Researchers identify neurons in the human visual cortex that respond to faces
A world where everyone has the same face would be very different than the one we know, in which faces are different, conveying essential information. For example, most people can instantly recognize a celebrity's face or the face of an old college friend, even after decades apart. Most people can sense the mood of a significant other just based on facial expression. Often, people can establish whether someone is trustworthy by looking at his or her face. Despite intensive research, how the brain conducts all these tasks is still a great mystery.
A new study published in Neurology, the medical journal of the American Academy of Neurology (issue of January 22, 2019), identifies for the first time the neurons in the human visual cortex that selectively respond to faces. The study was carried out by Dr. Vadim Axelrod, head of the Consciousness and Cognition Laboratory at the Gonda (Goldschmied) Multidisciplinary Brain Research Center at Bar-Ilan University, in collaboration with a team from Institut du Cerveau et de la Moelle Épinière and Pitié-Salpêtrière Hospital.
The researchers showed that the neurons in the visual cortex in the vicinity of the so-called fusiform face area respond much more strongly to faces than to city landscapes or objects (see examples above). A high response was found both for faces of famous people (e.g., Charles Aznavour, Nicolas Sarkozy, Catherine Deneuve, Louis De Funes) and for faces unfamiliar to the participant in the experiment. In an additional experiment, the neurons exhibited face selectivity to human and animal faces that appeared within a movie (a clip from Charlie Chaplin's The Circus).
"In the early 1970s, Prof. Charles Gross and colleagues discovered the neurons in the visual cortex of macaque monkeys that responded to faces. In humans, face-selective activity has been extensively investigated, mainly using non-invasive tools such as functional magnetic resonance imaging (fMRI) and electrophysiology (EEG)," says the paper's lead author, Dr. Axelrod. "Strikingly, face-neurons in the posterior temporal visual cortex have never been identified before in humans. In our study, we had a very rare opportunity to record neural activity in a single patient while micro-electrodes were implanted in the vicinity of the fusiform face area, the largest and likely the most important face-selective region of the human brain."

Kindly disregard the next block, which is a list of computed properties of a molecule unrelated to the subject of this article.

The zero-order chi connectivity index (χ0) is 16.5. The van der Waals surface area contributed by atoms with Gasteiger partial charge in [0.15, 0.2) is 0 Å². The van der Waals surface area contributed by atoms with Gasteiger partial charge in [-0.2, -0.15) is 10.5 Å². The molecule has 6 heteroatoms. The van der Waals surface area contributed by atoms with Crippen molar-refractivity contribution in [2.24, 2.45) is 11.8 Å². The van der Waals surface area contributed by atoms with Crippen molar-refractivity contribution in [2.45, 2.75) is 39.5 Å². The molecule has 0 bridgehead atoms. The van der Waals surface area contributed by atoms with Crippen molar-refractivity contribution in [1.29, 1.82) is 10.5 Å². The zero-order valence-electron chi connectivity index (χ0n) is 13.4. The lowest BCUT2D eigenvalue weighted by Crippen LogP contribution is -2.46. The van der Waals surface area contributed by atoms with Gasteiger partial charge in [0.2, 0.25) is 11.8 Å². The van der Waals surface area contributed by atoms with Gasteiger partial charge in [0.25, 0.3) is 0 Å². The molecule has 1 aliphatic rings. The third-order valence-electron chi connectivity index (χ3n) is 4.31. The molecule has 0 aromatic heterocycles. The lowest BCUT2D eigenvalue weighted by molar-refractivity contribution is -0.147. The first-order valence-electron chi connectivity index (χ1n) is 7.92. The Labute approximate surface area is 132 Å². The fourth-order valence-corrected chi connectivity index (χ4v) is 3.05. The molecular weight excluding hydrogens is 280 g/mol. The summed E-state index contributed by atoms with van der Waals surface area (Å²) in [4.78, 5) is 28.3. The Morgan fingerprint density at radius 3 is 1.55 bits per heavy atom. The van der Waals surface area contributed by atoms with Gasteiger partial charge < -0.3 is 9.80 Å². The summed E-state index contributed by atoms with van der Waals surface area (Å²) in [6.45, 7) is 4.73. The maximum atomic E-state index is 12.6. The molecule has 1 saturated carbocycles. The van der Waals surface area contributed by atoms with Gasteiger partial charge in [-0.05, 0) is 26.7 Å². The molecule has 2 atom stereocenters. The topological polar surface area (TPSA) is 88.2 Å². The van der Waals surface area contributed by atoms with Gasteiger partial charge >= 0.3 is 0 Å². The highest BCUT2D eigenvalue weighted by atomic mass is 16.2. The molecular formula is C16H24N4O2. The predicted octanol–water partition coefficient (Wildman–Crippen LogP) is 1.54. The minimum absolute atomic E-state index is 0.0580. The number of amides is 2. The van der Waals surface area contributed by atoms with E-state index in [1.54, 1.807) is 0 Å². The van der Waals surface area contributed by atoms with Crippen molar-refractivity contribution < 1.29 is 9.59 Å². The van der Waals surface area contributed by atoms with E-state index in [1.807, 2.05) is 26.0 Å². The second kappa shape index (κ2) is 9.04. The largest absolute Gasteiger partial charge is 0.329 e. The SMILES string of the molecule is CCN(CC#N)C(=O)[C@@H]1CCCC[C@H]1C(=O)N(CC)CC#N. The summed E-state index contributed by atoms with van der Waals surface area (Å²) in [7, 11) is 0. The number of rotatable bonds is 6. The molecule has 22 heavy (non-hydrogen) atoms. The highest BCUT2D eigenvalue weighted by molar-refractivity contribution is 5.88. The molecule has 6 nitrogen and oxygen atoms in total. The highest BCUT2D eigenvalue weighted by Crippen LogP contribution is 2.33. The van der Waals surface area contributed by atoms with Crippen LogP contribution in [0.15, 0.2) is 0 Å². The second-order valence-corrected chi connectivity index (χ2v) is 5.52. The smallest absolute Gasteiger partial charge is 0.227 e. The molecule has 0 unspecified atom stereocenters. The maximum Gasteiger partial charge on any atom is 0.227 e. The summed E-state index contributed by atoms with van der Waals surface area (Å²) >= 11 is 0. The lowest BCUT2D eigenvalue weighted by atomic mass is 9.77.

Probably the best-known neurons that respond to faces have been the so-called "Jennifer Aniston cells," the neurons in the medial temporal lobe that respond to images of a specific person (e.g., Jennifer Aniston in the original study published in Nature by Quiroga and colleagues in 2005). "But the neurons in the visual cortex that we reported here are very different from the neurons in the medial temporal lobe," says Dr. Axelrod. "First, the neurons in the visual cortex respond vigorously to any type of face, regardless of the person's identity. Second, they respond much earlier. Specifically, while in our case, a strong response could be observed within 150 milliseconds of showing the image, the Jennifer Aniston cells usually take 300 milliseconds or more to respond."
The present results provide unique insights into human brain functioning at the cellular level during face processing. These findings also bridge the understanding of face mechanisms across species (i.e., monkeys and humans). Dr. Axelrod says, "It is really exciting that after almost a half-century since the discovery of face neurons in macaque monkeys, it is now possible to demonstrate similar neurons in humans."